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Unit information: Policy Experiments in 2019/20

Please note: Due to alternative arrangements for teaching and assessment in place from 18 March 2020 to mitigate against the restrictions in place due to COVID-19, information shown for 2019/20 may not always be accurate.

Please note: you are viewing unit and programme information for a past academic year. Please see the current academic year for up to date information.

Unit name Policy Experiments
Unit code EFIMM0037
Credit points 15
Level of study M/7
Teaching block(s) Teaching Block 2 (weeks 13 - 24)
Unit director Professor. Burgess
Open unit status Not open

ECONM1010 Microeconomics;

ECONM1022 Econometrics



School/department School of Economics
Faculty Faculty of Social Sciences and Law


This unit will provide an introduction to the increasingly important area of using field experiments to evaluate policy and to test economic theory.

The unit will review the benefits and potential limitations of using field experiments (compared to other evaluation tools used by economists).

It will introduce students to key issues in the design and implementation of field experiments to evaluate policy and to test economic theory (for example, different ways of randomizing, determining appropriate sample sizes).

Students will see many practical examples of field experiments in different fields (for example, Labour Economics, Development Economics, Education).

Students will also be asked to design (in outline form) their own field study in order to think through issues from first-hand perspective.

The unit will consider field experiments in developing and developed country contexts.

Intended learning outcomes

1. Students will understand the benefits – and some limitations of – evaluating policy with field experiments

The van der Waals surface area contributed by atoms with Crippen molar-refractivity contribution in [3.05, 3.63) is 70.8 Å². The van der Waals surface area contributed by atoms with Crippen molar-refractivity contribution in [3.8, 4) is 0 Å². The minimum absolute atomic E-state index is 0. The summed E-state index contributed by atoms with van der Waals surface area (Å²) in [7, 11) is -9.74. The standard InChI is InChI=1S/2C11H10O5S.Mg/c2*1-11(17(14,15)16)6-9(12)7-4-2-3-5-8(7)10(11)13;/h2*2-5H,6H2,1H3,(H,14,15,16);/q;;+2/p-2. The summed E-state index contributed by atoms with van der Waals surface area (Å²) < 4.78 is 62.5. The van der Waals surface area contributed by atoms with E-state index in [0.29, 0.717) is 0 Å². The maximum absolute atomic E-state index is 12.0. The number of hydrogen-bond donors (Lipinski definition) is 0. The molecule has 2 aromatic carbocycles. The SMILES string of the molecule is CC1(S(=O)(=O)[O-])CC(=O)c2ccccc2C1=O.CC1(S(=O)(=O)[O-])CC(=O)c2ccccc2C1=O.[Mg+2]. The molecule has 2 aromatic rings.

2. They will understand key elements in the practical design and implementation of field experiments designed to evaluate policy and test economic theory.

3. They will be able to apply key concepts to a practical policy setting

Teaching details

Lectures will introduce key material and cover important empirical papers while classes will cover exercises (designed to test understanding of the material) as well as student presentations.

  • 10 hours lectures
  • 14 hours classes
  • 60 hours preparation of essay
  • 1.5 hour final exam
  • 64 hours individual study

Assessment Details

Summative assessment:

(a) One and a half hour written exam (worth 50% of the marks). The exam will test ILOs 1 and 2.

(b) Project report (worth 50% of the marks). Students will be expected to write a practically-oriented paper (e.g. an outline for a policy field experiment) with a 2000 words maximum. This will test ILOs 2 and 3.

Formative assessment:

Students will engage in class discussion and be required to present relevant papers in class. Tests ILOs 1, 2 and 3.

Reading and References

List, J. and Rasul, I. (2014) “Field experiments in Labour Economics” NBER Working Paper no. 16062

Duflo, E., Glennerster, R. and Kremer, M. (2006) “Using Randomization in Development Economics Research: A Toolkit. NBER Technical Working Paper 333.

List, J., Sadoff, S. and Wagner, M. (2010) “So you want to run an experiment, now what? Some Simple Rules of Thumb for Optimal Experimental Design”. NBER Working Paper no. 15701